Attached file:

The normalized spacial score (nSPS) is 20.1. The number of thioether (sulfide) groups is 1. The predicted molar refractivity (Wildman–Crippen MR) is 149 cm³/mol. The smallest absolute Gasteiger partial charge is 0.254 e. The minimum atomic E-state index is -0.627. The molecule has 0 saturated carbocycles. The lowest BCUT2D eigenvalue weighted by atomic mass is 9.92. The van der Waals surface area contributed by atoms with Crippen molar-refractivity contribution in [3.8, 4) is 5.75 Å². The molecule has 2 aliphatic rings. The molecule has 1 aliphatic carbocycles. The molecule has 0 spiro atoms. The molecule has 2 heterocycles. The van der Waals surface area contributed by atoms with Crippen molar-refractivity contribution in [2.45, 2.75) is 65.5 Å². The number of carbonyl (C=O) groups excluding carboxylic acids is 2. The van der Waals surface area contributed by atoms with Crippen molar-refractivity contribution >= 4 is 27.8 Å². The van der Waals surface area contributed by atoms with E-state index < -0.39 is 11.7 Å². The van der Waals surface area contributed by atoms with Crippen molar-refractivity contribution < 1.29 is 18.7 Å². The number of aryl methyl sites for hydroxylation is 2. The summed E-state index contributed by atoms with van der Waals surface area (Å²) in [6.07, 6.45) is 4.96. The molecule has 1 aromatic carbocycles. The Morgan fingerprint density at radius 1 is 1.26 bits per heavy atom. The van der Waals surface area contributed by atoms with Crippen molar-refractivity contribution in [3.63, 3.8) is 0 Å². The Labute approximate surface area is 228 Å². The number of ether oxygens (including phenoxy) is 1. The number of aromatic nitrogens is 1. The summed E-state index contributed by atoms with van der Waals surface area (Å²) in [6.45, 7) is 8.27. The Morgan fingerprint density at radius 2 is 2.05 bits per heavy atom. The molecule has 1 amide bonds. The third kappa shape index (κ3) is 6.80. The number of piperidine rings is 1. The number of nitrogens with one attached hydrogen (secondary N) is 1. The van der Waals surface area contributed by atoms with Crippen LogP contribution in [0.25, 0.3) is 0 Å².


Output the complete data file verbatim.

The normalized spacial score (nSPS) is 20.1. The number of thioether (sulfide) groups is 1. The predicted molar refractivity (Wildman–Crippen MR) is 149 cm³/mol. The smallest absolute Gasteiger partial charge is 0.254 e. The minimum atomic E-state index is -0.627. The molecule has 0 saturated carbocycles. The lowest BCUT2D eigenvalue weighted by atomic mass is 9.92. The van der Waals surface area contributed by atoms with Crippen molar-refractivity contribution in [3.8, 4) is 5.75 Å². The molecule has 2 aliphatic rings. The molecule has 1 aliphatic carbocycles. The molecule has 0 spiro atoms. The molecule has 2 heterocycles. The van der Waals surface area contributed by atoms with Crippen molar-refractivity contribution in [2.45, 2.75) is 65.5 Å². The number of carbonyl (C=O) groups excluding carboxylic acids is 2. The van der Waals surface area contributed by atoms with Crippen molar-refractivity contribution >= 4 is 27.8 Å². The van der Waals surface area contributed by atoms with E-state index < -0.39 is 11.7 Å². The van der Waals surface area contributed by atoms with Crippen molar-refractivity contribution < 1.29 is 18.7 Å². The number of aryl methyl sites for hydroxylation is 2. The summed E-state index contributed by atoms with van der Waals surface area (Å²) in [6.07, 6.45) is 4.96. The molecule has 1 aromatic carbocycles. The Morgan fingerprint density at radius 1 is 1.26 bits per heavy atom. The van der Waals surface area contributed by atoms with Crippen molar-refractivity contribution in [3.63, 3.8) is 0 Å². The Labute approximate surface area is 228 Å². The number of ether oxygens (including phenoxy) is 1. The number of aromatic nitrogens is 1. The summed E-state index contributed by atoms with van der Waals surface area (Å²) in [6.45, 7) is 8.27. The Morgan fingerprint density at radius 2 is 2.05 bits per heavy atom. The molecule has 1 amide bonds. The third kappa shape index (κ3) is 6.80. The number of piperidine rings is 1. The number of nitrogens with one attached hydrogen (secondary N) is 1. The van der Waals surface area contributed by atoms with Crippen LogP contribution in [0.25, 0.3) is 0 Å².